Basic causes. The matter does not end here. Not yet-we have only proposed some possible basic causes of the accident that resulted in the injury. Basic causes relate to how the job is done (e.g., types of tools, how tools are specified for purchasing, how tools are used/maintained, officer leadership) and the personal factors (the physical and mental ability of the person as related to the task, health conditions, and his ability-knowledge, skills, and experience-for the task).
Root causes. These are what ultimately caused the accident and are the bigger picture behind the basic causes. Root causes, like the root system of a tree, branch out extensively throughout the organizational structure, affecting every division within the department. Without identifying these pieces of the puzzle and fitting them in where they belong, we can see only a part of the situation, which will not help eliminate accidents.
Equipment distribution factors. Going back to Situation 1, we hypothesize that the firefighter was never provided with the properly fitting gloves. We need to determine the following: Who is responsible for issuing the gloves? Why were the gloves not issued? Did that person know that it is his responsibility to issue or arrange the issuing of protective gear? What is the departmental policy regarding issuing PPE? Did the policy define the responsibility clearly? Were policies supporting the use and distribution of PPE in place? Were implemented policies and guidelines enforced? Were they enforced consistently and persistently?
Backup equipment factors.We hypothesize that the firefighter’s issued gloves were being dried when he was called out. What are the arrangements in the department to ensure that firefighters have spare equipment? Was there an adequate amount of spare equipment available? Had the department considered the amount of spare items and the sizes that optimally should be available? What is the condition of the available spare equipment?
Equipment procurement factors. We hypothesize that the firefighter was waiting for his replacement gloves. What procedures have been implemented to get replacement PPE? How complicated is it to get replacements, and how long does it take? Are firefighters required to inspect their PPE frequently and periodically to ensure they are in good working condition? Are firefighters aware of the importance of such inspection? Do standards exist that determine the condition of equipment under which they must be replaced?
Equipment quality control factors. Finally, we hypothesize that the firefighter was not used to the new replacement gloves. Did the department investigate the gloves’ quality and the construction materials used when buying them? What standards exist regarding breaking in new PPE? Had the firefighter discussed the concern with the department and tried to find a way to address the matter?
In Situation 2, we hypothesize that the firefighter’s gloves were worn out and he was waiting for his replacement pair when he was called to respond. Is the replacement equipment request process unusually lengthy? Was the quartermaster out of stock? What resources does the quartermaster have to meet equipment replacement requests efficiently-e.g., inventory control, a stockkeeper, and means of delivery to customers?
THE DOMINO THEORY OF ACCIDENTS
From the example above, it is apparent that an accident, no matter how minor it may seem, can provide us with very critical, valuable information that helps identify the inadequacies in our organization. Once the shortcomings are identified, we can correct them before a serious accident occurs. If we do not investigate an accident thoroughly and determine its root causes, we will be wasting our resources and be unable to prevent future occurrences. Pioneers in health and safety and loss control management call this the Domino Theory of Accidents.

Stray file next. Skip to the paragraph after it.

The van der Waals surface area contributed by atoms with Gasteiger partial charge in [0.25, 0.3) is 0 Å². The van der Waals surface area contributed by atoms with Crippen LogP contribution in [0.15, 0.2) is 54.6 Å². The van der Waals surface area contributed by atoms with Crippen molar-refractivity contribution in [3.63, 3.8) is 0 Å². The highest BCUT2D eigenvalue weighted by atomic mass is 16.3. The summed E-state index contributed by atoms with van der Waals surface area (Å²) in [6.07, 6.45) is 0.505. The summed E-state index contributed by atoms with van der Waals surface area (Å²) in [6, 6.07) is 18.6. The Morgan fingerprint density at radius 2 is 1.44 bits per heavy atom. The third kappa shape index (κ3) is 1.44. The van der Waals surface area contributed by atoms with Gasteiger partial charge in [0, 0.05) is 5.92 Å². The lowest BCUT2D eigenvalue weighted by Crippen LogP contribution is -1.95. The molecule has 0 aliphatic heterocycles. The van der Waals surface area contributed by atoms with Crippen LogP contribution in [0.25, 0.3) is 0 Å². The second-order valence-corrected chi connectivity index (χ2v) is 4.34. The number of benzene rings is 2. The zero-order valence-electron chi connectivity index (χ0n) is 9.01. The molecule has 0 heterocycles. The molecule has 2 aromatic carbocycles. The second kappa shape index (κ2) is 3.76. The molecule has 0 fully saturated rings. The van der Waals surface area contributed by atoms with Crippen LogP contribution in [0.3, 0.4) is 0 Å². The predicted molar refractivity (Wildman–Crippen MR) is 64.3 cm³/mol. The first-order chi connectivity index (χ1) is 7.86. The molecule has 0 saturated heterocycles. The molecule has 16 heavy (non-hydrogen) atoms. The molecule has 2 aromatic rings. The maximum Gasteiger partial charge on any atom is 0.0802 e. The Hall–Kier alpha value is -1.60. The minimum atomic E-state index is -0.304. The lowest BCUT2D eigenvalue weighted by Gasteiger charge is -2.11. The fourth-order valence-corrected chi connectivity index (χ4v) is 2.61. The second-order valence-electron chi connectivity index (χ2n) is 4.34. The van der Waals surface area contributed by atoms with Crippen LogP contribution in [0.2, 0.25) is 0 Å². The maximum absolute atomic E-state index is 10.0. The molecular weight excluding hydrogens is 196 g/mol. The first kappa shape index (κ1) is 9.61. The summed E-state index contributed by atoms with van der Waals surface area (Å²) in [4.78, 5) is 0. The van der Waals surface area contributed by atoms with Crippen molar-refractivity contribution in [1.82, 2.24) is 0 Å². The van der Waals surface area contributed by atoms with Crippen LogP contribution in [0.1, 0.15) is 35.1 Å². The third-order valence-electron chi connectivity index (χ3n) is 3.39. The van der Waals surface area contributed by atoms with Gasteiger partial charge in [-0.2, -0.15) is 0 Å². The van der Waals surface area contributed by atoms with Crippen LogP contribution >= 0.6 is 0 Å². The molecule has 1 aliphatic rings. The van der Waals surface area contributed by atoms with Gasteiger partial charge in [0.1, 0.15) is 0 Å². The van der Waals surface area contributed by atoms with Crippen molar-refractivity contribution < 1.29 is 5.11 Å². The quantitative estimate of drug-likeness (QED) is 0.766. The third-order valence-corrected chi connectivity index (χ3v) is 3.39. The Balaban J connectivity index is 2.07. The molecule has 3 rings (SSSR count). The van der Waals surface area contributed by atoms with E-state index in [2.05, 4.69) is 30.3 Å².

Thorough accident investigation requires dedication, commitment, and self-discipline. Some may question the need to investigate (especially if the injury is minor) when they have just returned from a call in the middle of the night totally exhausted. Although the exhaustion is understandable, everyone should bear in mind that, if we are not able to find out the causes, especially those “hidden behind the scenes,” we will be unable to eliminate accidents. No one knows who might next fall victim to inadequate, unsafe practices. In different circumstances, this minor accident could have been fatal if the firefighter had cut his artery and he was working on the 30th floor of a high-rise building.
Senior management should review accidents to identify the root causes and rectify them promptly. They need not scrutinize every accident reported but should review accident reports at least biweekly, if not weekly. The health and safety section, if the department has one, could be assigned this review task. The health and safety section should be empowered to conduct thorough impartial investigations and report its findings and recommendations to senior management. When an investigation identifies potential flaws in the organization’s system, they should be reported to senior management, which should then intervene to rectify the flaws.
ALEX CHAN is an occupational health and safety consultant for the Toronto Fire Services in Ontario, Canada. An occupational health and safety practitioner for 23 years, he has served a commercial airline, a construction company, and the City of Toronto Water and Wastewater Services, leading investigations into serious workplace accidents and incidents. He is a fellow of the Institution of Occupational Safety and Health and a registered safety practitioner in the United Kingdom, a certified health and safety consultant and a member of the Canadian Society of Safety Engineering, a professional member of the American Society of Safety Engineers, and a member of the Hong Kong Occupational Safety and Health Association.